The second thing I guess is if I go a bunch of nights with minimal sleep, can I catch up on the weekend? Well, really you can catch up from a fatigue perspective, but we have to understand that if we've lost all of those physiological benefits in terms of cognitive prevention, the muscle and bone healing you don't get that stuff back, right? We have lost the healing benefits of those nights so you can't get that back. You may get a really good sleep and be less fatigued but many of these other health issues are not resolved when you play catch-up and they shoot over and over and over again.
Morgan: That's another one I'm guilty of.
Rick: Hey, Morgan, man, we're moving you in the right direction.
Morgan: I am sending this episode to everyone I know!
Rick: And you know what yet? Regrettably, it is so pervasive within society and it's the number one talk that I'm asked to do for organizations quite frankly and they asked me to come out to the retreats and get this going because organizations understand how vital this is, not just for the performance of the organization, but if you believe in your people and that your people are your number one asset, I always say, "Well, people aren't the number one asset, healthy people are my number one asset." Really, sick people are not. So how can I help people to be the healthiest, possibly, for themselves first and their family second and the organization third and sleep is a vital part of that.
Rick: I talk to organizations all the time and we help to get things rejigged within the company, but the leadership team within the organization has to support the initiative to get people sleeping better.
Morgan: Okay, and our last topic we're going to touch on here is - what are your tips for people who travel for work?
Rick: And I do a lot so I travel, typically, a hundred to a hundred and twenty flights a year.
Rick: So this one kind of relates to me and you have to be pretty disciplined if you're going to be traveling that much. So, the things that we really encourage people to do when they travel is obviously, drink lots of water. When I go to Vancouver for example, from Edmonton, I stay in Alberta's time zone. I don't switch the time zones because I don't want to adjust my rhythm and that's easy to do, it's only one time zone. If you go to Toronto often, I'll try to stay in my time zone too because it's two hours difference there. I'll try to schedule meetings around my time zone, it's fine. But as soon as you go two hours or more than it gets difficult to maintain that. But when you can, try to maintain your sleep schedule. I have small dinners with a few carbs. We talked about that. I exercise in the morning religiously. That's so important. You may want to take a little bit of melatonin. So if you're doing multiple time zones, this is one little hack that you can do. You might want to take a little bit of melatonin the first or second night that you're there just to kind of help your body a bit.
And then if you're going west, stay up and go to bed at your regular time. So if I'm going to Hawaii, it is a number of times zones, about to go to bed on my regular time and get me going. If I'm going east, then I won't stay up. I'm going to get to bed as soon as I can there and start making the adjustments I need to. The things that I'm not going to do, Morgan, is I'm not going to be drinking very much alcohol at all. Because I know that that's a major sleep disruptor for me so I'm taking that right out. I'm not going to be drinking caffeine because I'm already dealing with time zones shifts which impact on your circadian rhythm. So I'm going to take all those other things out. I'm going to be cutting the junk food out, I'm not going to eat any high glycemic foods only low glycemic foods predominantly low glycemic foods to manage my blood sugar and I'm definitely going to as I do anyhow, I avoid the technology before I go to bed and I do not do work emails after 8 p.m.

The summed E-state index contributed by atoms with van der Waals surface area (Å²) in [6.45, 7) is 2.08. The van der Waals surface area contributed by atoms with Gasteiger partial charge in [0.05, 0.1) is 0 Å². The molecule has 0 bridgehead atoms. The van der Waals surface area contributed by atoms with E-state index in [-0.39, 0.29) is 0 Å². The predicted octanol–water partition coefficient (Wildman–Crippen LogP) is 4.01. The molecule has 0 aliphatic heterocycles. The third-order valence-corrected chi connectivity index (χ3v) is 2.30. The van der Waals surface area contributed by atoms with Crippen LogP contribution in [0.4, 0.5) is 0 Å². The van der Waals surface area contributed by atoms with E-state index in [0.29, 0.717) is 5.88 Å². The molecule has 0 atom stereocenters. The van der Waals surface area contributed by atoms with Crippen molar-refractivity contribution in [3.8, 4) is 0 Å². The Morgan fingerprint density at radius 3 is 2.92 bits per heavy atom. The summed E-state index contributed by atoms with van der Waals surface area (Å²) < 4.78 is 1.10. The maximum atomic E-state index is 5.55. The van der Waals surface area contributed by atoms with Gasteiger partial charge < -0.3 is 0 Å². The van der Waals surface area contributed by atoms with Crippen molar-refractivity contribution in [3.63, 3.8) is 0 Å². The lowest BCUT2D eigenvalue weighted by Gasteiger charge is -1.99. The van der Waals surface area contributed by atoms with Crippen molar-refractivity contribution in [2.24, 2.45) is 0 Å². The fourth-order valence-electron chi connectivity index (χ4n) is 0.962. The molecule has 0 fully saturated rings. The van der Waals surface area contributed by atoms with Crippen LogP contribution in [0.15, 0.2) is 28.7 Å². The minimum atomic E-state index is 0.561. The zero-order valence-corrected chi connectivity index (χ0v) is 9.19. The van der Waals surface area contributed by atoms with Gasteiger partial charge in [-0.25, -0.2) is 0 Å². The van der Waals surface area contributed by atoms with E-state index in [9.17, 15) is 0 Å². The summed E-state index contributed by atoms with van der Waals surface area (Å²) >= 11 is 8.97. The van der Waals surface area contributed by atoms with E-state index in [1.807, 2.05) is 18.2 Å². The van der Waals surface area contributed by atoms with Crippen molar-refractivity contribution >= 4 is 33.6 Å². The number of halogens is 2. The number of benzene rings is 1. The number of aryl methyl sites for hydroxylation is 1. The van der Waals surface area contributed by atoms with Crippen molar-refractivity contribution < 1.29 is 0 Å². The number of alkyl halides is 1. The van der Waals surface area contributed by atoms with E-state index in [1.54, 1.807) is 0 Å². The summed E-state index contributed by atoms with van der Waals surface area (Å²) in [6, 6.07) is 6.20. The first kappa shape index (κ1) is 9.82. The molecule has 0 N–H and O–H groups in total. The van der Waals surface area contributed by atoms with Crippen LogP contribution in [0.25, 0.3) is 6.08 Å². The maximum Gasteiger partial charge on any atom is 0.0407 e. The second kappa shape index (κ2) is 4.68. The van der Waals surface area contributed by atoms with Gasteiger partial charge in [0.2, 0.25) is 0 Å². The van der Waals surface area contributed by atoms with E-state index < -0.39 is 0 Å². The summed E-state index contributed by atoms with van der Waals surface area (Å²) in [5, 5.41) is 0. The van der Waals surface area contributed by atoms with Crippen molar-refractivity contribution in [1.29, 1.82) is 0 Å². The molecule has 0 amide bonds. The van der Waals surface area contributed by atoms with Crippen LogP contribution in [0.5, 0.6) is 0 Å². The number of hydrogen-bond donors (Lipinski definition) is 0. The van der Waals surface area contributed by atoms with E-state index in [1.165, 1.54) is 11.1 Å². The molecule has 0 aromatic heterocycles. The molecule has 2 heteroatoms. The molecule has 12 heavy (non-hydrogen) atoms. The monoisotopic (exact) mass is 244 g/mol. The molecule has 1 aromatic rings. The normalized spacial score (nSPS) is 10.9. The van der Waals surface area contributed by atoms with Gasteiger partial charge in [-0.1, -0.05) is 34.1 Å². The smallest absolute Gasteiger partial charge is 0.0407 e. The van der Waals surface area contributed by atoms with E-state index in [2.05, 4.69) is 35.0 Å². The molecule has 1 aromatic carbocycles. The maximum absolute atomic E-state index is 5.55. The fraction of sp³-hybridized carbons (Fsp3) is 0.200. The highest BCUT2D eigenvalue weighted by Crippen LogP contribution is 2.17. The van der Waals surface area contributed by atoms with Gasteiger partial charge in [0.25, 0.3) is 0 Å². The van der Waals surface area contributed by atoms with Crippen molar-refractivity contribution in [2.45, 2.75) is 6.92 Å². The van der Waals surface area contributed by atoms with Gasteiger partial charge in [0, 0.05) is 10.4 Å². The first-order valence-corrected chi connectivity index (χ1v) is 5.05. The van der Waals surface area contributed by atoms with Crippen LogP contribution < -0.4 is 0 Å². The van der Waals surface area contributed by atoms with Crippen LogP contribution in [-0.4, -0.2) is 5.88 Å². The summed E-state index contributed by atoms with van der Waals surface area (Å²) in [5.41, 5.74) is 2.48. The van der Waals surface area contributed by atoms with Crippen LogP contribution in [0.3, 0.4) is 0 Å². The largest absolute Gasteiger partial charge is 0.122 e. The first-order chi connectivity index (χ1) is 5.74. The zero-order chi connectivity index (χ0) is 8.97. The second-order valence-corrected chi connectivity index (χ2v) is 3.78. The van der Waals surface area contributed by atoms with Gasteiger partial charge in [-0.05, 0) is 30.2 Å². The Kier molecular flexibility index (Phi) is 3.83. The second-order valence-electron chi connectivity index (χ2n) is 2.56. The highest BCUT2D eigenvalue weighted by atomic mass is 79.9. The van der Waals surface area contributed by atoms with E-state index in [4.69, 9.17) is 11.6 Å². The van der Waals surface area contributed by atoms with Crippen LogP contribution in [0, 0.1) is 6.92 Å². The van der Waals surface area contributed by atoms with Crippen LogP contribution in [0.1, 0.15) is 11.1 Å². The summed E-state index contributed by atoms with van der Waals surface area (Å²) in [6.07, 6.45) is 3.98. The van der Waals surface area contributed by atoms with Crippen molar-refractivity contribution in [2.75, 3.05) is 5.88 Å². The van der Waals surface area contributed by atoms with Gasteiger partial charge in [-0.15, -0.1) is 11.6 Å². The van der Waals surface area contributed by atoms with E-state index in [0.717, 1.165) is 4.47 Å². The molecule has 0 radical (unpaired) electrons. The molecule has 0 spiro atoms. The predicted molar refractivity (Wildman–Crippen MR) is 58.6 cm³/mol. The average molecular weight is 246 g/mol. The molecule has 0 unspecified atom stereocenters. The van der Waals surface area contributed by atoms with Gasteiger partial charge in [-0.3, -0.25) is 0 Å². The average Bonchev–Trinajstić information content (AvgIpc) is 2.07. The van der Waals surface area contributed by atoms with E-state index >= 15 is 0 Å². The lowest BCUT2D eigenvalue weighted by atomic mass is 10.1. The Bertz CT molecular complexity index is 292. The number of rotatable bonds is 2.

Morgan: Great tips. Well, this has been, I think, extremely helpful. And to everyone listening, I hope you're not listening too late!
Rick: Yeah. Exactly.
Morgan: But I hope everyone listening can take something away from this. I wanted to ask you, Rick. I mean if people are looking to either learn more about you and the talks you give or to learn more about Copeman Healthcare. I'm going to have everything linked, but do you want to just give a quick blurb here about that?
Rick: Yeah, absolutely. So, for the audience here, my passion is helping people not to burn out like I did eleven years ago. Quite frankly, Morgan, it's not good. So that's really my “why” in life right now is helping other people not go there and sleep is a key part of it. I do a lot of talks as I mentioned earlier called, “Sleep is the Ultimate High-Performance Drug,” but I do a couple of others called, “Burning Bright Versus Burning Out” or “The Making of a Corporate Athlete” and so certainly happy to dialogue any organization about those particular topics. But the thing that brought me to Copeman Healthcare nine years ago, Morgan, was the fact that they are focused on prevention and early detection and took a team-based approach to optimizing people's health. So, whether that's an individual or a family or an executive team, we do all of that and I really, really believe that prevention and early detection is a better way.
And so if people want to get ahold of me you can go onto the internet look at Copeman Healthcare that's Copeman with a C as in Charlie - Copeman Healthcare and you can look up my name or just give anyone in the Copeman Healthcare Center a call and they know how to track me down. But I really look forward to having engaging conversations with people that want to make therapeutic lifestyle changes and create a happier, healthier, higher-performing version of themselves.
Morgan: Thank you so much, and I'd recommend to anyone listening as well especially our business owners to take a listen for our last episode with Rick as well to learn all about leadership well-being in particular.
Rick: Yeah. And maybe we get a chance to talk again, Morgan, maybe we'll talk about the making of a corporate athlete.
Morgan: Every time we talk, I'm just sitting here like eyes wide open. It's absolutely great. So, thank you so much for again coming on, Rick, and sharing all this awesome information.
Rick: Yeah. Stay well, and I hope you have a great day but a better night, Morgan.
Morgan: Thank you.
Morgan: I hope you enjoyed this episode of the Small Business Mastermind. I know I will personally be taking Rick's advice and making some changes to my daily routines.